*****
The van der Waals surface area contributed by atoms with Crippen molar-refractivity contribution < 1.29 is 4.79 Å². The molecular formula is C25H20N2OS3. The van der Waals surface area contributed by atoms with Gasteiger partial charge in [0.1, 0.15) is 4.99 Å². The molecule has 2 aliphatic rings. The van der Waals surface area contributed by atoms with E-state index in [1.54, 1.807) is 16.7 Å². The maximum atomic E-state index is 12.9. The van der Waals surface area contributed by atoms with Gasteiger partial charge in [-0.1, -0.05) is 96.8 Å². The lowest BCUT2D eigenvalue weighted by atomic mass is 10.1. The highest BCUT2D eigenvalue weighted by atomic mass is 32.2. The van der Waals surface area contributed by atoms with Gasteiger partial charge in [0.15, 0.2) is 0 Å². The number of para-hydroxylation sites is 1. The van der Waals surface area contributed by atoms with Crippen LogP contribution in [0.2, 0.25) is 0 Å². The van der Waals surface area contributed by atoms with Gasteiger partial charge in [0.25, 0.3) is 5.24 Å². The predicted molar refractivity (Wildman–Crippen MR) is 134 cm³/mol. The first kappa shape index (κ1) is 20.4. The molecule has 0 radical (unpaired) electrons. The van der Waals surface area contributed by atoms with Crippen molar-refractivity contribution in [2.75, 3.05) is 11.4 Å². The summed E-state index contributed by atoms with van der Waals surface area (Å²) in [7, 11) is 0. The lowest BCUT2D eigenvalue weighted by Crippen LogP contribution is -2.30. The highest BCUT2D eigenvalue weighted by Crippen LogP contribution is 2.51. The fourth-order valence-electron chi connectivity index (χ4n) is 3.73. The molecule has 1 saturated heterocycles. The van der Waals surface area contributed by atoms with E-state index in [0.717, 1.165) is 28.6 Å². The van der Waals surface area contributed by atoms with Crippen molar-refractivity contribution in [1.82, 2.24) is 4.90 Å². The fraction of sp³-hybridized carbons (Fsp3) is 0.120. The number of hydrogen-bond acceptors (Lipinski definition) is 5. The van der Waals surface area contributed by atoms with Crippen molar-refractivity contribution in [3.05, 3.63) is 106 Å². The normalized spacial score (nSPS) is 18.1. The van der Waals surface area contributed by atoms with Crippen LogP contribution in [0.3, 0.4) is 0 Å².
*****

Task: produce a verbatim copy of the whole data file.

The van der Waals surface area contributed by atoms with Crippen molar-refractivity contribution < 1.29 is 4.79 Å². The molecular formula is C25H20N2OS3. The van der Waals surface area contributed by atoms with Gasteiger partial charge in [0.1, 0.15) is 4.99 Å². The molecule has 2 aliphatic rings. The van der Waals surface area contributed by atoms with E-state index in [1.54, 1.807) is 16.7 Å². The maximum atomic E-state index is 12.9. The van der Waals surface area contributed by atoms with Gasteiger partial charge in [-0.1, -0.05) is 96.8 Å². The lowest BCUT2D eigenvalue weighted by atomic mass is 10.1. The highest BCUT2D eigenvalue weighted by atomic mass is 32.2. The van der Waals surface area contributed by atoms with Gasteiger partial charge in [0.15, 0.2) is 0 Å². The number of para-hydroxylation sites is 1. The van der Waals surface area contributed by atoms with Crippen LogP contribution in [0.2, 0.25) is 0 Å². The van der Waals surface area contributed by atoms with Gasteiger partial charge in [0.25, 0.3) is 5.24 Å². The predicted molar refractivity (Wildman–Crippen MR) is 134 cm³/mol. The first kappa shape index (κ1) is 20.4. The molecule has 0 radical (unpaired) electrons. The van der Waals surface area contributed by atoms with Crippen molar-refractivity contribution in [2.75, 3.05) is 11.4 Å². The summed E-state index contributed by atoms with van der Waals surface area (Å²) in [7, 11) is 0. The lowest BCUT2D eigenvalue weighted by Crippen LogP contribution is -2.30. The highest BCUT2D eigenvalue weighted by Crippen LogP contribution is 2.51. The fourth-order valence-electron chi connectivity index (χ4n) is 3.73. The molecule has 1 saturated heterocycles. The van der Waals surface area contributed by atoms with E-state index in [0.717, 1.165) is 28.6 Å². The van der Waals surface area contributed by atoms with Crippen molar-refractivity contribution in [1.82, 2.24) is 4.90 Å². The fraction of sp³-hybridized carbons (Fsp3) is 0.120. The number of hydrogen-bond acceptors (Lipinski definition) is 5. The van der Waals surface area contributed by atoms with Crippen molar-refractivity contribution in [3.05, 3.63) is 106 Å². The normalized spacial score (nSPS) is 18.1. The van der Waals surface area contributed by atoms with Crippen LogP contribution in [0.3, 0.4) is 0 Å².